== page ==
When you set out on your international expansion journey, it can feel like there are a million and one things to think about (& there are!). For many companies they are entirely focused on the building blocks of how to find distributors, navigate the logistics, sign contracts etc, however having an international brand is equally as important. After all, you can’t sell your goods or services to a country if nobody knows you exist and (I’ll give you a hint from further down the interview) you can’t assume that what works at home will be 1:1 applicable abroad. So knowing how to build your brand in international markets is a key skill to learn.
This post is built on an interview that I did with Kathrin Bussmann for the Business Beyond Borders Event at the end of 2020.
Introducing Kathrin Bussmann
Kathrin Bussmann is an international marketing consultant, whose mission is to help Cleantech companies go global in a smart, strategic way. She strongly believes that the global climate crisis requires globally scalable solutions, and that green technologies need to be implemented urgently and successfully across languages, borders, and cultures.
Through her consultancy, Verbaccino Inc., Kathrin works at the intersection of global business, international marketing, and localisation. Her focus in on developing digital content strategies that drive her clients’ international expansion, and on making sure those strategies are implemented by specialised practitioners.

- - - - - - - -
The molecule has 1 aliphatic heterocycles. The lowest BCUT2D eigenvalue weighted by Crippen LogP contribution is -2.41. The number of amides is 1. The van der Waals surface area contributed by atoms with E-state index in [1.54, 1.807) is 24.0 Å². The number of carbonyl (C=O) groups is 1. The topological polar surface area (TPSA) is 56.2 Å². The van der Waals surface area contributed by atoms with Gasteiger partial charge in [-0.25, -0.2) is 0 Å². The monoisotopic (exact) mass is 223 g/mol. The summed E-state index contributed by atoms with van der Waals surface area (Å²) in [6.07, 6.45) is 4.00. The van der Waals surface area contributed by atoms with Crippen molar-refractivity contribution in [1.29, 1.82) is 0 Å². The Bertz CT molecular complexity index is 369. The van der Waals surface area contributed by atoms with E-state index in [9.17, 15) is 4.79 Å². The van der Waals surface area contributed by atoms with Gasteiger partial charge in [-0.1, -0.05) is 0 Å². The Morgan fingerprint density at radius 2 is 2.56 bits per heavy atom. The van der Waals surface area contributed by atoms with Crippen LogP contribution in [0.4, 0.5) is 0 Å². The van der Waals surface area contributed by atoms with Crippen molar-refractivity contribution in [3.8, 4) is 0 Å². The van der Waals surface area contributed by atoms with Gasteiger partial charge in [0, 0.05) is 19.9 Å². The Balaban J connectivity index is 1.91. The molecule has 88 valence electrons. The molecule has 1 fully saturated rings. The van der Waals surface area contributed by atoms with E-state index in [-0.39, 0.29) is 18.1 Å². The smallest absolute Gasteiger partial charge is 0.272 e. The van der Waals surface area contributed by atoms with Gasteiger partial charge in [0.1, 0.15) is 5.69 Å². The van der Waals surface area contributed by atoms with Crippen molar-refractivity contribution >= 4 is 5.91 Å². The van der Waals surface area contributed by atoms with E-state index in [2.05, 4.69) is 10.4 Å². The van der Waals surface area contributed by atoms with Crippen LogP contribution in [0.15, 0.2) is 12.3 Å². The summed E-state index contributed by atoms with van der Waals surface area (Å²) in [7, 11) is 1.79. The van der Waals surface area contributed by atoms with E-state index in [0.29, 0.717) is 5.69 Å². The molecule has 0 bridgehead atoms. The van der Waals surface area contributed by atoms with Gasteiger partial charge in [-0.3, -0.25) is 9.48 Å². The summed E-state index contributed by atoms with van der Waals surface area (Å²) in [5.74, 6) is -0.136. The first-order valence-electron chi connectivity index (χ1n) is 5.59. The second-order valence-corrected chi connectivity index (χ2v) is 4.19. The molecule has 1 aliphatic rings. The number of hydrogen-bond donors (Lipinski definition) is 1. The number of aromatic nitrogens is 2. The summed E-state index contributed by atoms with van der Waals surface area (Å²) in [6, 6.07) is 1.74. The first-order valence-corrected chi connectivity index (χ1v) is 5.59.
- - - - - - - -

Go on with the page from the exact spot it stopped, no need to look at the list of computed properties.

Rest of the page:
Kathrin is also the producer & host of The Worldly Marketer Podcast, a show that explores what it takes to build a global brand in today’s digital, social, multilingual marketplace. (I was a guest on episode 218 & also reviewed the podcast here).
She is ranked as a Top-40 Localisation Industry Influencer on Nimdzi Insights’ Localization Influencers Watchlist.
It was an honour to interview Kathrin & discuss with her the steps brands should think about when they are first going global.
Why do you need marketing?
It sounds really obvious, but you need to raise awareness for the sales campaign you are running, for the ideas you have & for those new products that you are looking to launch. Marketing is the way to do that. This isn’t just true for the private business sector but is equally relevant for NGOs & also government departments.
How many times have you seen advertising or content marketing for charities who are looking to fundraise – starving children, abused animals etc? What about country advertising? The “Incredible India” campaigns or “Malaysia, truly Asia” are ones that spring to mind, but there are also other ones reminding you not to litter or to do your tax returns on time.